Kuidaore, a Journey for Food in Japan (Part 3 – Kansai Edition)


Kansai is a region of Japan full of history, culture…and food. Two former capitals of Japan reside in the Kansai region and we will be stopping in to both (Nara and Kyoto). I also mentioned previously the term “Kuidaore” came from Osaka. I will try hard not to go bankrupt over food, but we will see. This post took a long time to write because it was so hard to decide on what I could reasonably eat. I can’t put 15 different restaurants down and call it good.

So, I was off to Youtube. I have watched SO. MANY. food videos in the last 1-2 weeks. Here is what I have been able to narrow it down to, though that will likely change.


Nishiki Market 

Kyoto was hard for me. I knew we wanted to go to Nishiki Market. We actually found a private tour the included this 5 block maze of food and color. I haven’t been able to narrow down what there I want to eat, but maybe I just need to let go and go in without a plan.

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I’ve seen everything sold here in the videos I’ve watched – dumplings, sweets, fish, meat, teas, spices, and even little octopus with eggs stuffed in their heads. It seems like nearly everything here is on sticks or can easily be consumed by hand. A lot of shops also have samplers out to try before you buy.

Shishin Samurai Cafe & Bar

I initially had mixed feelings about this one, even though it was rated highly. Tokyo was supposed to be our crazy, themed location. I wasn’t sure I wanted to go to another themed cafe outside of the big city. Kyoto feels like it needs to be more…traditional for us. However, it seems that the “theme” of Shishin is only related to samurai in that it serves what actual samurai ate! That’s definitely a theme I can get behind!

The owner says his mission is to capture the spirit of Samurai. The restaurant is based around food, culture, and the bushido spirit…or, what causes war, what prevents war, and the ultimate goal of peace. They have a Samurai dinner course I want to try, which features all their main meals that actual samurai loved. Apparently Tokugawa Ieyasu was fond of baked miso with ginger and sesame!


Gyatei is a obanzai style buffet. Obanzai means a more traditional, “soul food of Kyoto” kind of meal. It’s what you would expect to eat within a home and is comforting to people from the area. I always like eating what the locals do, and considering this is a buffet, we can hopefully try out a lot! I also like that this one is (likely) not going to have many tourists there. I found this gem when I was searching for places that cooks with yuba, or the skim taken from the top of soy milk.


We only plan to stop in Nara for a few hours as we move from Kyoto to Osaka. We plan to feed the deer and see the Daibutsu in Todaiji. Daibutsu are giant bronze Buddha statue, by the way.

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Mitzutani Chaya

I would really like to grab something small (a sweet) from Mizutani Chaya, which is a teahouse located within the Nara Park area. It closes by 4:00pm however. Since we will be stopping in Nara right after our tea tour, we will have to run to see Todaiji before it closes, I don’t know if we will actually get to eat here. It is very picturesque though, isn’t it?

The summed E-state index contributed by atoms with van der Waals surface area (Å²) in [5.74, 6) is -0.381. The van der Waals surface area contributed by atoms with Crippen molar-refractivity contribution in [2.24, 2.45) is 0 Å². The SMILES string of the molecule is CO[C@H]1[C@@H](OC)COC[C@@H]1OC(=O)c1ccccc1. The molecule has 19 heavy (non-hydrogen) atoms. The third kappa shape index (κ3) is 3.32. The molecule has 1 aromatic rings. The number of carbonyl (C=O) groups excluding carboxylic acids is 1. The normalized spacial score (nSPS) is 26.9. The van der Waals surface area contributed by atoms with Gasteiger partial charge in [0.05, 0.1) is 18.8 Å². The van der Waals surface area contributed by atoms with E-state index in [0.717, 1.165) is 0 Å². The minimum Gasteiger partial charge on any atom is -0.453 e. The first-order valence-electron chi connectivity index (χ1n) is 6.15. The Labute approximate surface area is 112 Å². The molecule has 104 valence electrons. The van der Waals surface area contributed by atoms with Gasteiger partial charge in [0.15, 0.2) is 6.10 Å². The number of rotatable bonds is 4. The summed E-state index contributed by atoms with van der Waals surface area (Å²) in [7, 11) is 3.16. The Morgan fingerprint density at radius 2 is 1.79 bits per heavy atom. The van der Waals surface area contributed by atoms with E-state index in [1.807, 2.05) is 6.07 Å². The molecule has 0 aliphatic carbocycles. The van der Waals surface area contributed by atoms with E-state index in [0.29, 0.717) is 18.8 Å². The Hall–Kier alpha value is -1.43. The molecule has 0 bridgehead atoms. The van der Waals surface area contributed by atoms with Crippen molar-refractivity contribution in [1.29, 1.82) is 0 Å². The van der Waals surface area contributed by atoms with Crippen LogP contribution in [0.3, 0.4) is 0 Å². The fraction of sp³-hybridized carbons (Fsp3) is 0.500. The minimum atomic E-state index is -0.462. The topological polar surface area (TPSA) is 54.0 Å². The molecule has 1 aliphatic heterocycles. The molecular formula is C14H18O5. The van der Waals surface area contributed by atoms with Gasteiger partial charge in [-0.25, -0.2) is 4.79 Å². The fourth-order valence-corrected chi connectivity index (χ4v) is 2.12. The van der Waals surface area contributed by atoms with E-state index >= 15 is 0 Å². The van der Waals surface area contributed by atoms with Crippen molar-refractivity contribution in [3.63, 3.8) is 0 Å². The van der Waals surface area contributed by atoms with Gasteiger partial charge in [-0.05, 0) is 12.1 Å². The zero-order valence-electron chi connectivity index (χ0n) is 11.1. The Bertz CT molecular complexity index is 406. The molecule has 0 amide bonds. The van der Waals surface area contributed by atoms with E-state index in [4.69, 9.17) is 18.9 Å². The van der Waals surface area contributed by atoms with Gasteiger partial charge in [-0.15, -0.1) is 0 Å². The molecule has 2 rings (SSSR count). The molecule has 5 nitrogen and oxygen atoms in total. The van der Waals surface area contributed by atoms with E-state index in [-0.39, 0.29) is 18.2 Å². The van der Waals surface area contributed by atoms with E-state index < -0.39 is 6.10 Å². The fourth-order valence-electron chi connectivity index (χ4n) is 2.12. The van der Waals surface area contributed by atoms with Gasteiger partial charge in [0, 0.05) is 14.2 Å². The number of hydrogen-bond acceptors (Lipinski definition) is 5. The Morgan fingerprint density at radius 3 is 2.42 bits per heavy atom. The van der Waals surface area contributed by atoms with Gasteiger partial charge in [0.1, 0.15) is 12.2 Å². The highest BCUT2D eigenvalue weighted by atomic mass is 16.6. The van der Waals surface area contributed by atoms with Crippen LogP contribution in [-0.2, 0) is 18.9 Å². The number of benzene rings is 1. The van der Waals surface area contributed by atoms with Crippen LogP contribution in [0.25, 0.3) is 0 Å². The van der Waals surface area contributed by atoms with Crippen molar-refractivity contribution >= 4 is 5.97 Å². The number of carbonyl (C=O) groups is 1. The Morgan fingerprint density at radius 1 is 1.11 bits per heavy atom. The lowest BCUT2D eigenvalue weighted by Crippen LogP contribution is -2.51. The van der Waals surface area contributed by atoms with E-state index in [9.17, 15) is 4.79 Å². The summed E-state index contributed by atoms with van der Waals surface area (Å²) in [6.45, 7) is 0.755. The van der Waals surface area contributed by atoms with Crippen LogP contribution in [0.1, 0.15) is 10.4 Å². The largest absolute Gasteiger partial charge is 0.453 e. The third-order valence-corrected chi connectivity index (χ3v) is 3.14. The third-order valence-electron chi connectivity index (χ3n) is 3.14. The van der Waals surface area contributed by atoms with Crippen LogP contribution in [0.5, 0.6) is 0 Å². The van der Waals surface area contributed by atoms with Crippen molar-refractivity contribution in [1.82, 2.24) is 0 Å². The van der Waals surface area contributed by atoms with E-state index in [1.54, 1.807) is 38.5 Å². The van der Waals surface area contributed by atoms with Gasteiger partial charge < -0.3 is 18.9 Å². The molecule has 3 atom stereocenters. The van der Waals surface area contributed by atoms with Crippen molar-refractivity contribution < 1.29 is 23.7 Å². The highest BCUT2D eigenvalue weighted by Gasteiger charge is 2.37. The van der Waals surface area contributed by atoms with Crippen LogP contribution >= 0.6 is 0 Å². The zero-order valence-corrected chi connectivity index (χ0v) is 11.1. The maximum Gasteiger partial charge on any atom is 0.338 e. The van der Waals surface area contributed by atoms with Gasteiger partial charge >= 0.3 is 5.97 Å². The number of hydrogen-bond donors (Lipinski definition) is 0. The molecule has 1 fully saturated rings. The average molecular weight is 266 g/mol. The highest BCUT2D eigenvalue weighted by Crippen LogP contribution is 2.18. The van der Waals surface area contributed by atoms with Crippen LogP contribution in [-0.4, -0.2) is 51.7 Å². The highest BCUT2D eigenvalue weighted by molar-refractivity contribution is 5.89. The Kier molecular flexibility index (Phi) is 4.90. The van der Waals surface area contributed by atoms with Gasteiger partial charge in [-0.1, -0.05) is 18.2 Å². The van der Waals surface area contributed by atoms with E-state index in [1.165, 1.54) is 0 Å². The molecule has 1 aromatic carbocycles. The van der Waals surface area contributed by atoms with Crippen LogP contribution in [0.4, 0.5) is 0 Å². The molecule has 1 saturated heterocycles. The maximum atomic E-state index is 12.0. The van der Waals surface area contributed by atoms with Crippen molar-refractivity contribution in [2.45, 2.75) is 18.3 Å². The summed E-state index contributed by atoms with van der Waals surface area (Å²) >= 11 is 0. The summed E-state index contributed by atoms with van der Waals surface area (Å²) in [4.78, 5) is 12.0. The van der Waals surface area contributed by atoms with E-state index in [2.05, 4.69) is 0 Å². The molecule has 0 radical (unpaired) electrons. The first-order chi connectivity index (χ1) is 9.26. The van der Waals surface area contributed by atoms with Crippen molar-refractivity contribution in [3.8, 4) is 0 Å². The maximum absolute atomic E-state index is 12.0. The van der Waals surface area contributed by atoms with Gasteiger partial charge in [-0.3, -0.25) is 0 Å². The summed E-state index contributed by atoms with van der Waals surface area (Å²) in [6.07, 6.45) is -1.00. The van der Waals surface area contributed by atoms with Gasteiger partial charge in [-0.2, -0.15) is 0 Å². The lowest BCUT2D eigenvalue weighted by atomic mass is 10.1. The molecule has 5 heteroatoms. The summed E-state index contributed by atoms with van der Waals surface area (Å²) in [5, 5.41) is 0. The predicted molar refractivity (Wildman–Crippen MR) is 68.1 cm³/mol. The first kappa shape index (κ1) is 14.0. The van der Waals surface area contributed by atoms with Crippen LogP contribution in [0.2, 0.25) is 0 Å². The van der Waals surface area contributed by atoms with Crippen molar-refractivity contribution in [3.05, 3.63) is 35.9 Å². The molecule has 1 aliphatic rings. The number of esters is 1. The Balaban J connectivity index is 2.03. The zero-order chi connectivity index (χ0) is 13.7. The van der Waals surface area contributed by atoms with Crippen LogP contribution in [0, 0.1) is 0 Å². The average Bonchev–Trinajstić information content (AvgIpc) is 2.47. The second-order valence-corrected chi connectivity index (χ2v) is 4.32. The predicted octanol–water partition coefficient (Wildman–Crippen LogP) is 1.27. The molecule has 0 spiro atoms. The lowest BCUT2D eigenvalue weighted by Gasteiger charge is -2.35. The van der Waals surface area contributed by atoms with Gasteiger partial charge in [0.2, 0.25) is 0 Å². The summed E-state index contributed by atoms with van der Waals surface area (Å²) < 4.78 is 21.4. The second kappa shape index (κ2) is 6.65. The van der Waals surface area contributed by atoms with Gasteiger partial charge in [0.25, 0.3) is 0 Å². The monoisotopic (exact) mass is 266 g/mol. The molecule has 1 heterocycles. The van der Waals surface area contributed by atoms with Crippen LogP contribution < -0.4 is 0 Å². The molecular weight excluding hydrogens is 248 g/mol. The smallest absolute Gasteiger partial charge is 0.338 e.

We most likely will try and find a hot sweet potato vendor on the street for a snack. Mmmm, Japanese sweet potato is one of my favorites.


Dotonbori Konamon-Museum

The husbando’s favourite Japanese food is…takoyaki, or fried octopus balls! I do admit they are delicious, but I don’t wolf them down like he does. As such, we knew we had to get some in Osaka, where the recipe was created. This museum teaches you about its history, how to make takoyaki, sample different kinds, and make a fake food sample (which I am in love with Japanese fake food).

Kani Douraku

Also known as, that place with the dancing crab sign. At least, I call it that. Kani Douraku specializes in crab. I just want to get a crab leg here. I’ve heard it is amazingly juicy and sweet.

Kushikatsu Daruma

Kushikatsu are fried things on a stick. It’s a different frying style then tempura. Think panko bread crumbs. Now, the line for this gets long. Kushikatsu Daruma is the most famous, but if the line is too long, I would be willing to head to a different kushikatsu place.


We know we want to eat Osaka-style okonomiyaki but aren’t sure where yet.

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We will also likely be having a meal at Tempozan Marketplace, near the aquarium. Because of COURSE I would be going to the Aquarium while there. The Osaka Aquarium has a whale shark, and I love her.



A religious event/festival will be taking place in Minoh, a city about 30 minutes from Osaka, while we are there. We are considering going for a few hours in the morning to witness what a Buddhist religious festival looks like. I would also be curious to speak to one of our tour guides, to see if they can explain the rite to us a bit more in advance.

Admittedly, Jay and I may be using the festival as an excuse, since we have wanted to try one of Minoh’s food specialties for years – momiji tempura, or maple leaf tempura. Great Big Story did a video on the Hisakuni shop at the beginning of 2018, which I am showing here.


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